Pandemic Sexual and Gendered Citizenships

 

Overview of project

This project brings together a transnational network of researchers to discuss the nature and effects of lockdown on gender and sexualities across various sites around the world. Our project explores, questions, and theorizes how the pandemic and lockdown have exacerbated inequalities and vulnerabilities for gender and sexual minority groups specifically around social cohesion.

Our key research objectives are:

1.     Theorizing pandemic citizenship(s) through an analysis of select state discourses and policies of (inter)national organizations. We specifically seek to understand how pandemic citizenship uses differences of class, race, caste, religion, and location to impact forms of social cohesion and enhance structural inequalities between social groups. To this end, we offer a contextual and transnational analysis across different geographical locations around the world (UK, India, Ireland, Italy, Mexico, and Trinidad & Tobago);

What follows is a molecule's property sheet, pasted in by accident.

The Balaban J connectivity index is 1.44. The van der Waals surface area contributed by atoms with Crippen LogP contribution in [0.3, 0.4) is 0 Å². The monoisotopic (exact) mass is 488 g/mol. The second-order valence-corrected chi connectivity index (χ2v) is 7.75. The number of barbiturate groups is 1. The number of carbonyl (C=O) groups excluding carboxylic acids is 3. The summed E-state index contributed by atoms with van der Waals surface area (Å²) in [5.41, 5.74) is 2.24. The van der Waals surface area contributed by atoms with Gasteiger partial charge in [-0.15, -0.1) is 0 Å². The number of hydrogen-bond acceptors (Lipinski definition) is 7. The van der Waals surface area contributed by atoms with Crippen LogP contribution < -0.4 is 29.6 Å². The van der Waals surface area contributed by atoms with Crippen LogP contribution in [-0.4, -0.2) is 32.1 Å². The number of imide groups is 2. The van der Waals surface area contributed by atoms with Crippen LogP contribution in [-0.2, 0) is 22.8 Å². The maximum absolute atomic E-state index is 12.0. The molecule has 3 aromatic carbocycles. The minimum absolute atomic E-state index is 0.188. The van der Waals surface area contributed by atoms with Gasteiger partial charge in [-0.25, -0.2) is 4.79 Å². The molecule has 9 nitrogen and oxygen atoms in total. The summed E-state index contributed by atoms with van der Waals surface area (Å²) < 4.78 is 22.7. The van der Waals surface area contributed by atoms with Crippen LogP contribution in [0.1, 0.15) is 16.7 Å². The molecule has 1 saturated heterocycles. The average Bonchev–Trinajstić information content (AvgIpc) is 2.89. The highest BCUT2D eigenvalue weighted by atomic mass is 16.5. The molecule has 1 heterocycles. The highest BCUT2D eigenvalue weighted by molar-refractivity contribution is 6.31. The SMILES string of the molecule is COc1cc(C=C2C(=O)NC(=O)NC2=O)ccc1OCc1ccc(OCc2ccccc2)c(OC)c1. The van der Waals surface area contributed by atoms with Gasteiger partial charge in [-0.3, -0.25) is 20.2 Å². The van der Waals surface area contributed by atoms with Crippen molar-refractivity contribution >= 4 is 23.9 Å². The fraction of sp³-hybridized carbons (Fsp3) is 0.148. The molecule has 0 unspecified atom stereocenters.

2.     Documenting and conceptualizing the ways in which sexual and gendered minoritised groups and individuals are making life liveable and/or survivable during the pandemic and lockdown; 

3.      Develop interdisciplinary methodologies to centre voices beyond our research networks, including thinking with those minoritised prior to and during the pandemic, and to listen to (and think with) those who are working on the ‘front lines’ of increasing securitized states, receding welfare regimes and deteriorating health care services.

 Project team:

The project is led by Gavin Brown, Professor of Political Geography and Sexualities in the School of Geography, Geology and the Environment (GGE). Other Leicester collaborators are Dr Dave Ashby (GGE), Dr Dylan Kerrigan (Criminology), and Dr Zalfa Feghali (Arts).

The team is also comprised of external partners, with colleagues from Ambedkar University (India), Jindal Global Law School (India), Manchester Metropolitan University (UK), University College Dublin (Ireland), and the University of Edinburgh (UK).